Bold Attributions or Misleading Captions?

Signature and date in beautiful Qajar margins. Christie’s 26.10.22, lot 95 (detail)

Christies’ second-highest lot gave me pause, and raises the issue of attributions on the art market. A beautiful album page bearing, on one side, a painting of a night hunt scene produced in India circa 1691, and a calligraphy signed ‘Imad al-Hasani on the other side. The page is presented as coming from the famous St Petersburg muraqqa’, an album produced in Persia after the sack of Delhi in 1739 by the army of Nadir Shah Afshar. Most of the album is kept in the Institute of Oriental Studies in St Petersburg, but some of the pages were dispersed before it arrived in Russia and sometimes appear on the market. One page was sold at Millon Paris in 2019, for instance. Other times, pages resembling to those of the album are wrongly attributed to the volume, such as one offered by Sotheby’s in 2018. The present page could be linked to the album for its size (47.8 x 32.5 cm, the St Petersburg album is 47.5 x 33 cm), and the fact it bears a calligraphy of the Persian master ‘Imad al-Hasani, predominant in the original volume, however (yes, in bold) the margins are signed Muhammad Yazdi and dated 1247 H./ 1831-32, some 80 years after the latest date in the album, 1172 H./1756-57. The catalogue entry deals with this crucial information like an afterthought, mentioning it in the very last paragraph and adding that: “The St. Petersburg Muraqqa’ was however never completed and we know that many of the margins and borders were not finished in the 1750s. This might be a later attempt to complete it.” The keyword is in the last sentence, “might”. There is no evidence whatsoever that the album decoration was continued after 1757, and we don’t even know what the complete album even looked like. This lack of nuance is extremely misleading.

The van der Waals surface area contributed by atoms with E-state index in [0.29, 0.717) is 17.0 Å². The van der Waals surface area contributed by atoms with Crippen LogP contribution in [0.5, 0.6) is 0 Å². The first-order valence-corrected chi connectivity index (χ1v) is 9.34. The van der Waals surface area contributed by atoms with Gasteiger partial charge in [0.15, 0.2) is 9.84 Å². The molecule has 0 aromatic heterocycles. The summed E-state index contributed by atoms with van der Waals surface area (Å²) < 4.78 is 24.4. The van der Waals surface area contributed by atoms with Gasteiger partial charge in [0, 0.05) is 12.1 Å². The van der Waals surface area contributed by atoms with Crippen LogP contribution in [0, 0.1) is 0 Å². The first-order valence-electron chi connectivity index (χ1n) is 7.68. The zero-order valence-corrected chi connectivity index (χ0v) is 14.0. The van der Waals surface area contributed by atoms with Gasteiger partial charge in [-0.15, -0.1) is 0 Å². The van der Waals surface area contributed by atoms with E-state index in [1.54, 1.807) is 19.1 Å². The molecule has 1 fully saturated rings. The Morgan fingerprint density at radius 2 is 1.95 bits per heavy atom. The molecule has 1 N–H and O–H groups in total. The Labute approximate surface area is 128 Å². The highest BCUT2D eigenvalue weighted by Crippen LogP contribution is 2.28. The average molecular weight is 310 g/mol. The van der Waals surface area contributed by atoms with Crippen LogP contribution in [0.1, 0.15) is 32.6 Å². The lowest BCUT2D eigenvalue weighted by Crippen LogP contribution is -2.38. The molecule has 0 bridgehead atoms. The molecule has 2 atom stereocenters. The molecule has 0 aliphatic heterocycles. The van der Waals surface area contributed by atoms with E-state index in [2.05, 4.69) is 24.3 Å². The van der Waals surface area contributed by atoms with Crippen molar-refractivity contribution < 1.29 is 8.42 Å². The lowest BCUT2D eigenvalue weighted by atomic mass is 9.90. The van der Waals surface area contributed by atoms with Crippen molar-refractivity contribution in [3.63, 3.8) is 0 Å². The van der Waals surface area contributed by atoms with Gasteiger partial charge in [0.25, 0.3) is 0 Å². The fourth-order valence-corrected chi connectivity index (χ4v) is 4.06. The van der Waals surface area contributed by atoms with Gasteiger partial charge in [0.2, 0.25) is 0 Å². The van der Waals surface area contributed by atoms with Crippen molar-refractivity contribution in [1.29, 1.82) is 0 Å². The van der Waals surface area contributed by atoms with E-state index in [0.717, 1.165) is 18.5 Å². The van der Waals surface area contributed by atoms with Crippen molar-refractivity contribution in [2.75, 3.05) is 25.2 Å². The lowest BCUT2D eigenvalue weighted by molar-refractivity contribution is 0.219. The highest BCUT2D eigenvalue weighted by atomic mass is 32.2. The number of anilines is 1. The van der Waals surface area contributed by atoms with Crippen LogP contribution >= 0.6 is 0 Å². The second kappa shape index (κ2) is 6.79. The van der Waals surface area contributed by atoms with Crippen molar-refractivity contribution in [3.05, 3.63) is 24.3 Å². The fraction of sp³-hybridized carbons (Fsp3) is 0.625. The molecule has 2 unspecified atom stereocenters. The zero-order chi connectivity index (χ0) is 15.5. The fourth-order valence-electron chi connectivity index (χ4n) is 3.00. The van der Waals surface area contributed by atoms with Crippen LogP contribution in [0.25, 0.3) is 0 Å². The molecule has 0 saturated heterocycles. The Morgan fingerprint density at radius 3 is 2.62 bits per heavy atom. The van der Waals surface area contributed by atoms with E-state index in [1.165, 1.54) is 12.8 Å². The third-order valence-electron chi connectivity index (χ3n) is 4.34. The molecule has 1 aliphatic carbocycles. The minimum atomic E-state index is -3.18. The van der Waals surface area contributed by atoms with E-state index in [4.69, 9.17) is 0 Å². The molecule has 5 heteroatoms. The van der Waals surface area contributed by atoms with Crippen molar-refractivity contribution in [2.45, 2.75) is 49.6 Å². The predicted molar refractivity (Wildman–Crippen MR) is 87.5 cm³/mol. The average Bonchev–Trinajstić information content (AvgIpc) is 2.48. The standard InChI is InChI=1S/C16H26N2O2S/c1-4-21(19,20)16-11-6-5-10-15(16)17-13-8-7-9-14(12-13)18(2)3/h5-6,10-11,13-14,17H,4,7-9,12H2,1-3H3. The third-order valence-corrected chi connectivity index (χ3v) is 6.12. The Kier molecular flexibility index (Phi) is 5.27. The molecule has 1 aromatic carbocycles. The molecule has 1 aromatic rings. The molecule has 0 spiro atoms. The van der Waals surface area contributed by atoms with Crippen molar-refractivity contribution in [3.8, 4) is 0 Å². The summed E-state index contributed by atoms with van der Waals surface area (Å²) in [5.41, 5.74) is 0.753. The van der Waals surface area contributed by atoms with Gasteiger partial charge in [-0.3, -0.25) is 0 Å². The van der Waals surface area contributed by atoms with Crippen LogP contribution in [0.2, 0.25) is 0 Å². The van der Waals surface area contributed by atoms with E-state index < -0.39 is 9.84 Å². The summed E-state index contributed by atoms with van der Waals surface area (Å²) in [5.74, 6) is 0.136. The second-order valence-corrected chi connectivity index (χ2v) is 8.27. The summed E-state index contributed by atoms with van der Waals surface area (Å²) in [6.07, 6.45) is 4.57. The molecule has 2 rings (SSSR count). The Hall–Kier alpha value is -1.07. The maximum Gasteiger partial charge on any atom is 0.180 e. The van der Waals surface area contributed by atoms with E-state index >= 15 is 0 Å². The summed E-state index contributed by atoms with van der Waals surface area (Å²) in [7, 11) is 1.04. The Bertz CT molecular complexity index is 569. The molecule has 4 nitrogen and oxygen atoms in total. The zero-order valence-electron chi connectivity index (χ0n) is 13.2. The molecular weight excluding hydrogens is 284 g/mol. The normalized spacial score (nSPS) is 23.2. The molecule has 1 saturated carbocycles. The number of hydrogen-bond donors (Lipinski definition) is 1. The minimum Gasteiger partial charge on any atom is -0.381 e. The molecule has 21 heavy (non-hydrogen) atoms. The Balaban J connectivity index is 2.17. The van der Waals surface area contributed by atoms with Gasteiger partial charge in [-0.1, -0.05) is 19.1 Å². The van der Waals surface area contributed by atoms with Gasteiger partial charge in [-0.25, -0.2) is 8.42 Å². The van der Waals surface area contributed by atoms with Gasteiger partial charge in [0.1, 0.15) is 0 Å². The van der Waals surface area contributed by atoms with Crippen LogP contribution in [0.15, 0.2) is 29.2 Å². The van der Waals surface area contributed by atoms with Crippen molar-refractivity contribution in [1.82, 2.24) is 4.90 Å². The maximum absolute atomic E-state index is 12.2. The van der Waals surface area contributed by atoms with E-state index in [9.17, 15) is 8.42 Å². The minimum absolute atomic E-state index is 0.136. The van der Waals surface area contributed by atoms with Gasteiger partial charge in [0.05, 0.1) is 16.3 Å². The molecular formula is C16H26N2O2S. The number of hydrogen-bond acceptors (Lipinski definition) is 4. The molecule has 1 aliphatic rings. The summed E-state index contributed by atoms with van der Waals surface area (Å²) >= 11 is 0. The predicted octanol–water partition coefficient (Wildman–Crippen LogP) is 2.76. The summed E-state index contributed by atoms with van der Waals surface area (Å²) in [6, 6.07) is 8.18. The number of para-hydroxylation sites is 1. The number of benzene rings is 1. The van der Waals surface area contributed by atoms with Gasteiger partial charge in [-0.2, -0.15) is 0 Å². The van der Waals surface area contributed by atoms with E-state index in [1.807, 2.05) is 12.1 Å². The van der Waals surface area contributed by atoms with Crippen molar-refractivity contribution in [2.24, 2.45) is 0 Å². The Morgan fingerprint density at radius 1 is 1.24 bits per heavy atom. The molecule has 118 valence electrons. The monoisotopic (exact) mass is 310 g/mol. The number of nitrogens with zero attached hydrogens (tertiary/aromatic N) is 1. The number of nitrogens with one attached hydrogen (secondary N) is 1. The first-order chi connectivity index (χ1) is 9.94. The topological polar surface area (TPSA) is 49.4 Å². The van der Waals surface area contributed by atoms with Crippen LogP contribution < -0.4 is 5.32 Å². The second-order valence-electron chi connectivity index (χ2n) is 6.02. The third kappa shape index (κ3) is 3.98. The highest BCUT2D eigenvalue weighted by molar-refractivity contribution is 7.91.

Another jump to conclusions is the attribution of a Safavid papier-mâché mirror case to Muhammad Zaman, valued at £50,000-70,000. With the amount of scientific literature widely available on the topic, I simply do not understand that we can still give every random piece under the sun to the painter Muhammad Zaman, on the base that they look Safavid, and that they bear the inscription “ya saheb al-Zaman“. Many legitimate signatures are known for this painter, some in the aforementioned St Petersburg muraqqa‘, but the attribution of this inscription to him has been questioned many times, and the fact is that nothing tangibly links this “crypto-signature” to him.2. The scenes on the mirror case are indeed close to his style and can be compared with signed works such as the Khamsa of the British Library3, but an attribution is not a signature.